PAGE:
Late last week I saw this graph and it blew my mind.
The graph comes from a recent report by CREDBC that looks at where BC's and Canada's wealth comes from. The graph, and the report, shows a much different story then one the Canadian Government and their friends over at the Canadian Association of Petroleum Producers (CAPP) try to flood our airways with everyday.
Not only does the report show that the tar sands make-up just 2% of Canada's GDP but they lag far behind the beer industry on the job front as well.
Yep beer! That staple for many a back yard party.
The "beer economy" (which includes retail sales, transportation and wholesale distribution, as well as the agriculture products to make the beer itself) employs more than 163,000 people. In fact 1 out of every 100 jobs in Canada is in beer. A report out late last year suggests that 44 cents of every dollar spent on beer goes to the government in taxes ($5.8 billion) making buying beer almost a civic duty.
The "tar sands" economy is a much dirtier and toxic story.
The Canadian government does a lot -- from gutting Canada's environmental legislation, to muzzling scientists, to spending millions on ads -- to prop up the tar sands industry. Tar sands production also destroys a lot. It poisons our rivers, decimates the land, pollutes the air, tramples treaty rights and is further accelerating a growing climate crisis.
It also needs a network of pipelines and refineries to support it's growth bringing the risk of spills, and blow-outs to communities right across Canada and the United States.
This week the IPCC will come out with its impacts report on climate change. The report will show that the growing climate crisis will disrupt food supplies, slow world economic growth and may already be causing irreversible damage to the planet. In addition to the growing damage and super storms the climate crisis is causing, the people and communities it's displacing, the climate crisis is also taking it's toll on beer supplies across the globe. In fact, according to Jim Salinger, a climate scientist at New Zealand's National Institute of Water and Atmospheric Research climate change will mean, "there will be pubs without beer or the cost of beer will go up."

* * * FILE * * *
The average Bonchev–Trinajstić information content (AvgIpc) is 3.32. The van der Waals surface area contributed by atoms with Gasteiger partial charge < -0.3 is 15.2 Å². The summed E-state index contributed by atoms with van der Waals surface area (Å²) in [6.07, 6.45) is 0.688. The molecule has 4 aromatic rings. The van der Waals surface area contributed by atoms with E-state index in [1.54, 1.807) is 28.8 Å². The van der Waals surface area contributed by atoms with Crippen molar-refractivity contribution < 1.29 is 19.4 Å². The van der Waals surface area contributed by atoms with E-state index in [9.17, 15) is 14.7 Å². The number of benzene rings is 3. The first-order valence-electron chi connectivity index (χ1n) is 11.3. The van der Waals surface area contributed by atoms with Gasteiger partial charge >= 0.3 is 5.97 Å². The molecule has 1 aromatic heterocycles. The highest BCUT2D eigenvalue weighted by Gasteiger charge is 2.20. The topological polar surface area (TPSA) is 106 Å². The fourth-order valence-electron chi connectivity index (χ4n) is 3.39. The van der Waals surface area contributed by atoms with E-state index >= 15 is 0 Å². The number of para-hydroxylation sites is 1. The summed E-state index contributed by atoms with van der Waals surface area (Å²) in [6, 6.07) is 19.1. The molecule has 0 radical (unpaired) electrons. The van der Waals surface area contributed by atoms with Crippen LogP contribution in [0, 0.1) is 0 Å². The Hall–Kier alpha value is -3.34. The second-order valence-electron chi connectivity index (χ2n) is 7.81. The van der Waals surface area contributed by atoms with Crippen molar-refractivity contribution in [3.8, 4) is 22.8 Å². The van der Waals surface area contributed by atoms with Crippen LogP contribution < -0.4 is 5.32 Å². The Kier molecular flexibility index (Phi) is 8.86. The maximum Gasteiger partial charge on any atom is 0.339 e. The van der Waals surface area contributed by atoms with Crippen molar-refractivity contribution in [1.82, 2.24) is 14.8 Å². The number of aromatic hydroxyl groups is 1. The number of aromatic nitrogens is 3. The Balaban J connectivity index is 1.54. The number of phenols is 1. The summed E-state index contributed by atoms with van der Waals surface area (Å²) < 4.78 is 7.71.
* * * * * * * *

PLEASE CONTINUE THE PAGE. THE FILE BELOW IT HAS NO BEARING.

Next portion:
While beer is almost a necessity, especially at a hockey game or a family reunion, the tar sands are a nightmare that the world and Canada can't afford.
Better solutions are out there. Just imagine how much beer we could brew if we gave the $2.8 billion dollars the Canadian and Alberta government gives to the oil industry every year to craft beer brewers across the country, or how green industries could take off if they were just given an even playing field especially given the fact you get 7 times more jobs when you invest green than when you invest in oil and gas.
We have the ability to move to cleaner transportation fuels, and greener sources of electricity and create tens of thousands of jobs in the process. This would mean cleaner water (great for beer brewing), fresher air, healthier communities and less risk of a global climatic collapse. The solutions are here, they are being implemented around the world, we just need the political will to implement them here in Canada.
Let's keep the tar sands horror story in the ground and build a true Canadian dream full of green jobs, sustainable transportation, and, of course, the tastiest of beer.
A better, bolder, and hoppier Canada is possible. Let's make it real.
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